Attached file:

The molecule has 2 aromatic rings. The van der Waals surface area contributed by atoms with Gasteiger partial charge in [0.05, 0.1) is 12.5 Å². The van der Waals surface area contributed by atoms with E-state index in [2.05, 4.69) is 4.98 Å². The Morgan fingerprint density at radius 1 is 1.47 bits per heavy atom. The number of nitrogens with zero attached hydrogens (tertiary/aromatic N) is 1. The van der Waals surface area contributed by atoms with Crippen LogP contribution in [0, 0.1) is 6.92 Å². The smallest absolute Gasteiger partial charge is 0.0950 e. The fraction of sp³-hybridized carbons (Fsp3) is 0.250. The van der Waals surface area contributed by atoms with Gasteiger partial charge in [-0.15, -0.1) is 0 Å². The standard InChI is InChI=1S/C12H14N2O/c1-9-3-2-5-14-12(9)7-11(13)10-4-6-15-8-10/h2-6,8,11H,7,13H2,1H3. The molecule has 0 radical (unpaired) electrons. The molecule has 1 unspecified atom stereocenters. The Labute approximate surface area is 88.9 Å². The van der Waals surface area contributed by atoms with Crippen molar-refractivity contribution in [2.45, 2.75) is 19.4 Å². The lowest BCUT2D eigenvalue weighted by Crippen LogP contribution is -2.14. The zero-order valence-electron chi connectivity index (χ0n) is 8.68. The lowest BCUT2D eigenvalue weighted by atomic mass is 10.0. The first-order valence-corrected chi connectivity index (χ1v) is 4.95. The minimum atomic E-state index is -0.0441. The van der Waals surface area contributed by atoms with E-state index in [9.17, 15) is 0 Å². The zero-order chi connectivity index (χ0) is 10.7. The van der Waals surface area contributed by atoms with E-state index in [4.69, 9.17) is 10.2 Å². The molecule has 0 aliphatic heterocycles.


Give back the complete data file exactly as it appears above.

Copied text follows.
The molecule has 2 aromatic rings. The van der Waals surface area contributed by atoms with Gasteiger partial charge in [0.05, 0.1) is 12.5 Å². The van der Waals surface area contributed by atoms with E-state index in [2.05, 4.69) is 4.98 Å². The Morgan fingerprint density at radius 1 is 1.47 bits per heavy atom. The number of nitrogens with zero attached hydrogens (tertiary/aromatic N) is 1. The van der Waals surface area contributed by atoms with Crippen LogP contribution in [0, 0.1) is 6.92 Å². The smallest absolute Gasteiger partial charge is 0.0950 e. The fraction of sp³-hybridized carbons (Fsp3) is 0.250. The van der Waals surface area contributed by atoms with Gasteiger partial charge in [-0.15, -0.1) is 0 Å². The standard InChI is InChI=1S/C12H14N2O/c1-9-3-2-5-14-12(9)7-11(13)10-4-6-15-8-10/h2-6,8,11H,7,13H2,1H3. The molecule has 0 radical (unpaired) electrons. The molecule has 1 unspecified atom stereocenters. The Labute approximate surface area is 88.9 Å². The van der Waals surface area contributed by atoms with Crippen molar-refractivity contribution in [2.45, 2.75) is 19.4 Å². The lowest BCUT2D eigenvalue weighted by Crippen LogP contribution is -2.14. The zero-order valence-electron chi connectivity index (χ0n) is 8.68. The lowest BCUT2D eigenvalue weighted by atomic mass is 10.0. The first-order valence-corrected chi connectivity index (χ1v) is 4.95. The minimum atomic E-state index is -0.0441. The van der Waals surface area contributed by atoms with E-state index in [9.17, 15) is 0 Å². The zero-order chi connectivity index (χ0) is 10.7. The van der Waals surface area contributed by atoms with E-state index in [4.69, 9.17) is 10.2 Å². The molecule has 0 aliphatic heterocycles.